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Shellfish allergy

Medically reviewed by Drugs.com. Last updated on Aug 5, 2022.

Overview

Shellfish allergy is an atypical response by the body's immune system to proteins in certain marine animals. Marine animals in the shellfish category include crustaceans and mollusks. Examples are shrimp, crabs, lobster, squid, oysters, scallops and snails.

Shellfish is a common food allergy. Some people with shellfish allergy react to all shellfish, while others react to only certain kinds. Reactions range from mild symptoms — such as hives or a stuffy nose — to severe and even life-threatening.

If you think you have shellfish allergy, talk to your health care provider. Tests can help confirm the allergy so you can take steps to avoid future reactions.

Symptoms

Shellfish allergy symptoms generally start within minutes to an hour after eating or having contact with shellfish. They may include:

Anaphylaxis

Allergies can cause a severe, potentially life-threatening allergic reaction known as anaphylaxis. It can occur within seconds to minutes after exposure to something you're allergic to — and worsens quickly.

An anaphylactic reaction to shellfish is a medical emergency. Anaphylaxis requires immediate treatment with an epinephrine (adrenaline) injection and a follow-up trip to the emergency room. If anaphylaxis isn't treated right away, it can be fatal.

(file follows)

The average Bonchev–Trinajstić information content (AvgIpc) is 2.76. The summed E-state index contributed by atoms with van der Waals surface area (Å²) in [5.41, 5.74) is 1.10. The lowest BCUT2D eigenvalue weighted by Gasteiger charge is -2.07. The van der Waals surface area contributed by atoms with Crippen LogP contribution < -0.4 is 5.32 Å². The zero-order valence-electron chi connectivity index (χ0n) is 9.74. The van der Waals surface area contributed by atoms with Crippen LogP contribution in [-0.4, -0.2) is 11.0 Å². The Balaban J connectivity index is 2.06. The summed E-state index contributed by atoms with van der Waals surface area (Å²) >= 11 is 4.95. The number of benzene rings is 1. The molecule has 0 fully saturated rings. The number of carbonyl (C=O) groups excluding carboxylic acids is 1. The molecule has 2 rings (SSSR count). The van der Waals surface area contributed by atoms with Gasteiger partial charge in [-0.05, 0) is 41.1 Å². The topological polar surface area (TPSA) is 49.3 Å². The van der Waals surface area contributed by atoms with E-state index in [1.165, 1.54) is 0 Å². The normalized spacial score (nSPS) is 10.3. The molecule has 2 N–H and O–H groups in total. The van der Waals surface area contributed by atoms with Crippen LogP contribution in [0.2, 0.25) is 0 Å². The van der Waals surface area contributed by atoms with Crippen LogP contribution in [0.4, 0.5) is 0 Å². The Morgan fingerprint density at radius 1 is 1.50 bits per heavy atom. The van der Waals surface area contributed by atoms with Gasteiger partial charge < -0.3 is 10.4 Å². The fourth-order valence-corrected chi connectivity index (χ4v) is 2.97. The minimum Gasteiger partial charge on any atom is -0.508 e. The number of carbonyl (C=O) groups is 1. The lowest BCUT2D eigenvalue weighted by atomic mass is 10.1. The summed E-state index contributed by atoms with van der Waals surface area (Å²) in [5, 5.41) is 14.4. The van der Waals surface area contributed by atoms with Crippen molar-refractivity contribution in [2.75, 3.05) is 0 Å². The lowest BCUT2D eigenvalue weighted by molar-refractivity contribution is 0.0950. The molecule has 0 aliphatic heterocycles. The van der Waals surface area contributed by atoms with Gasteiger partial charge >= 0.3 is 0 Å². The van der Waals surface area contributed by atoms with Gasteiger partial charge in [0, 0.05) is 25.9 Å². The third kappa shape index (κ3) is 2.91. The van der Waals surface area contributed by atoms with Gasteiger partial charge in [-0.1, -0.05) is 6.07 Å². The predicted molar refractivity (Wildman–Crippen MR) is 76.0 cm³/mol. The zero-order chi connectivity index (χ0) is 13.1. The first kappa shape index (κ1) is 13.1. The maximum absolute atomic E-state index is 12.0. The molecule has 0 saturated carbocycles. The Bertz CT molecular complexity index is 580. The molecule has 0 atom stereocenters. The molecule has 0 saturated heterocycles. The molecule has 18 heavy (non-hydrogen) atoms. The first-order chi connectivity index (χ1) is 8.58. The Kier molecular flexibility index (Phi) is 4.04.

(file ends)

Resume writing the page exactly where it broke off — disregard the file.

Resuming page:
Anaphylaxis causes the immune system to release a flood of chemicals that can cause you to go into shock. Signs and symptoms of anaphylaxis include:

When to see a doctor

Seek emergency treatment if you develop signs or symptoms of anaphylaxis.

See a health care provider or allergy specialist if you have food allergy symptoms shortly after eating.

Causes

All food allergies are caused by an immune system overreaction. Your immune system identifies a harmless substance as being harmful. This substance is called an allergen. In shellfish allergy, your immune system mistakenly identifies a certain protein in shellfish as harmful. Your immune system is how your body protects itself, so it produces immunoglobulin E (IgE) antibodies to protect against this allergen. The next time you come in contact with the shellfish protein, these antibodies signal your immune system to release chemicals such as histamine into your bloodstream. This causes a reaction that leads to the symptoms of an allergic reaction.

Types of shellfish

There are several types of shellfish, each containing different proteins:

An allergy to crustaceans is the most common type. Some people are allergic to only one type of shellfish but can eat others. Other people with shellfish allergy must avoid all shellfish.

An allergy to fish — such as salmon, tuna or catfish — is a different seafood allergy from an allergy to shellfish. Some people who are allergic to shellfish may still be able to eat fish, or they could be allergic to both. Your health care provider can help you determine what is safe to eat.

Risk factors

You're at increased risk of developing shellfish allergy if allergies of any type are common in your family.

Though people of any age can develop shellfish allergy, it's more common in adults. In fact, shellfish allergy is the most common food allergy in adults. Among adults, shellfish allergy is more common in women. Among children, shellfish allergy is more common in boys.